Diving to New Depths As A Leader

I like a quote an entrepreneur friend recently used to describe why he was investing so heavily in employees to improve their work experience -

What We Do in Life Echoes in Eternity.

What you create in business or your personal life continues to vibrate out, in small or big ways.

One of my favorite writers, David Brooks, said in a speech at the Aspen Ideas Festival in July, that to build a powerful impact on people, leaders will be more effective if they pursue the development of moral depth.  That’s a bold statement coming from a New York Times columnist.  What does Brooks mean by this and how does it apply to increasing the impact you can have on others as a leader? 

Brooks says we live out two competing value sets, which he refers to as “resume values” and “eulogy values.”  Resume values are centered around achievement, winning, competing, getting high marks, and being at the top of the class.  Eulogy values are what friends and family will voice at your funeral.  For instance, when my dad past away at 90 years of age, we all sat around the family room after the funeral and reminisced on great sayings from dad.   The themes were love, sacrifice, perseverance through suffering, a “never give up” spirit, dedication to family, and integrity in all things.  For dad, integrity meant that any time you make a choice to compromise what you know is right, even if it doesn’t hurt anyone else, you diminish your soul.  (Now that is a deep thought worth pondering.)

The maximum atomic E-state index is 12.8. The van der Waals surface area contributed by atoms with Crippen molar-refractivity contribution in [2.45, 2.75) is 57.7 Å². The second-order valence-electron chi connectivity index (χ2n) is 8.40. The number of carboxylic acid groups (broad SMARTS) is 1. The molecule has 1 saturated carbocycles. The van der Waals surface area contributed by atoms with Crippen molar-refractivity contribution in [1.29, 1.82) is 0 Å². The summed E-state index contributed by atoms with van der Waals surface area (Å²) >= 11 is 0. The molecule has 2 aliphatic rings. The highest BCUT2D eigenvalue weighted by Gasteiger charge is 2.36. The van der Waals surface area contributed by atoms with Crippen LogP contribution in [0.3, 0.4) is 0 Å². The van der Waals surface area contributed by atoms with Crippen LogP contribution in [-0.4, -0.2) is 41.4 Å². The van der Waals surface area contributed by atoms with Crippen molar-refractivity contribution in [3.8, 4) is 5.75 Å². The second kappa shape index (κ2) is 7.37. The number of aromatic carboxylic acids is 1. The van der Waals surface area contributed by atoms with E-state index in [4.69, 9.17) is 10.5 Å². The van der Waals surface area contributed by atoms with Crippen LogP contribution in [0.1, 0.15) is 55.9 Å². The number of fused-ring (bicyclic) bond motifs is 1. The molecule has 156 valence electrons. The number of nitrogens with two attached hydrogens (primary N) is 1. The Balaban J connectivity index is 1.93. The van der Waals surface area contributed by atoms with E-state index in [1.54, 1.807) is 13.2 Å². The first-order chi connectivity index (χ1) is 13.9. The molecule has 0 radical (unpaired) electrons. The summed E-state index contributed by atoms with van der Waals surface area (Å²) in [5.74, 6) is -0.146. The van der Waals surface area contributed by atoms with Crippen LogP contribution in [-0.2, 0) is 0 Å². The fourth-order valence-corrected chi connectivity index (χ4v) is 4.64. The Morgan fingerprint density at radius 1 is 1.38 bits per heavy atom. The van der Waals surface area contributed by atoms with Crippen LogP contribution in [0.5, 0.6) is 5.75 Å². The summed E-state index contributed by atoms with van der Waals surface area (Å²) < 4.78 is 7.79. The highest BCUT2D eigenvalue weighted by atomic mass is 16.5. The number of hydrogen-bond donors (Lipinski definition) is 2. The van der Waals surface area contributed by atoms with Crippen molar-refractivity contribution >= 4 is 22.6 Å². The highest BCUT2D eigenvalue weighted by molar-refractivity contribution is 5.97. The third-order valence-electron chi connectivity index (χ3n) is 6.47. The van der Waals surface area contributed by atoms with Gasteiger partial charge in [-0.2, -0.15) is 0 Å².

Eulogy values vector at a different plain than achievement values, and if underdeveloped or compartmentalized between work and family, they leave a leader stranded in the shallows of moral character. We all have met the stranded leaders.  Work is ALL about winning, it’s all about achieving, and it’s all about dominating.  Certainly resume values are important and critical for a life well lived, but if that’s your core focus, it leaves a hollow feeling in the connection with others.  People with moral depth can feel the lack of heart or “soulishness.”  It just feels shallow.

The best leaders I have met are the leaders who integrate resume values and eulogy values first within themselves and then within their company culture.  They are comfortable talking about love and humility and also being aggressive and willing to fight hard when necessary for what is right.  Service to others who are vulnerable or who need assistance is a given.  Respect and careful listening to each and every person, no matter where they sit in the organization, is a given.  The leader understands the value of each “touch point” with a person and how that “touch point” will shape the company’s culture for the better or the worse.  These leaders are passionate about doing great things and being great people at the same time.  It’s a both/and proposition.  For them, there is no other choice but to pursue relentlessly a depth of moral character, and as a result, build a powerful voice that echoes into the future.  It’s not corny, it’s not ethereal.  In fact, it’s the most practical and most basic step a person can take to becoming not just a successful leader, but a great leader.

Questions for a team discussion -

1. What would you say are the three most important eulogy values you aspire to? 

2.  How do you as a leader integrate these three values into the workplace? 

3.  What one character quality of the eulogy values do you want to develop more of? 

The Power of Story

“Our company was losing value, and customers were turning away from us.  We had lost the power of our story.  We started as a brand committed to not only making great coffee but creating a great customer experience in an environment of committed employees.”  Howard Schultz, CEO Starbucks.